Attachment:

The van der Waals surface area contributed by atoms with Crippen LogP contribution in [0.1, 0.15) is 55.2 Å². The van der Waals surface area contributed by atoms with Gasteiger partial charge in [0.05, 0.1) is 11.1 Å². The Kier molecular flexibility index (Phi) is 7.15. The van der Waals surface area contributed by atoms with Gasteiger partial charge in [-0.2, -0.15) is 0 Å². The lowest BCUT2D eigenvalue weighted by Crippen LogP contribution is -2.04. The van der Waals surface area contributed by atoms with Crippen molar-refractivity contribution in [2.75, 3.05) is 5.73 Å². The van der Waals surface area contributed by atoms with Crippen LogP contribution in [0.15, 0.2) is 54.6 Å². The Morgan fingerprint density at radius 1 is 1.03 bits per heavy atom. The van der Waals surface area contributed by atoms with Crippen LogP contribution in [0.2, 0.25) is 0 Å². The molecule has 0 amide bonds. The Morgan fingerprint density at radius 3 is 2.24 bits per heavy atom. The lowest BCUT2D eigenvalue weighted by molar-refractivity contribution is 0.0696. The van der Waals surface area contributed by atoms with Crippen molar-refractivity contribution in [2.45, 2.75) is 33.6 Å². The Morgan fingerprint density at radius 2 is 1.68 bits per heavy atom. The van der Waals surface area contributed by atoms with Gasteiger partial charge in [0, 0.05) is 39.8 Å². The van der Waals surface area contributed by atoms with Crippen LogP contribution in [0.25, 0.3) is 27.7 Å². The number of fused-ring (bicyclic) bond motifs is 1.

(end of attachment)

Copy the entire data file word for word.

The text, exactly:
The van der Waals surface area contributed by atoms with Crippen LogP contribution in [0.1, 0.15) is 55.2 Å². The van der Waals surface area contributed by atoms with Gasteiger partial charge in [0.05, 0.1) is 11.1 Å². The Kier molecular flexibility index (Phi) is 7.15. The van der Waals surface area contributed by atoms with Gasteiger partial charge in [-0.2, -0.15) is 0 Å². The lowest BCUT2D eigenvalue weighted by Crippen LogP contribution is -2.04. The van der Waals surface area contributed by atoms with Crippen molar-refractivity contribution in [2.75, 3.05) is 5.73 Å². The van der Waals surface area contributed by atoms with Crippen LogP contribution in [0.15, 0.2) is 54.6 Å². The Morgan fingerprint density at radius 1 is 1.03 bits per heavy atom. The van der Waals surface area contributed by atoms with Crippen LogP contribution in [0.2, 0.25) is 0 Å². The molecule has 0 amide bonds. The Morgan fingerprint density at radius 3 is 2.24 bits per heavy atom. The lowest BCUT2D eigenvalue weighted by molar-refractivity contribution is 0.0696. The van der Waals surface area contributed by atoms with Crippen molar-refractivity contribution in [2.45, 2.75) is 33.6 Å². The Morgan fingerprint density at radius 2 is 1.68 bits per heavy atom. The van der Waals surface area contributed by atoms with Gasteiger partial charge in [0, 0.05) is 39.8 Å². The van der Waals surface area contributed by atoms with Crippen LogP contribution in [0.25, 0.3) is 27.7 Å². The number of fused-ring (bicyclic) bond motifs is 1.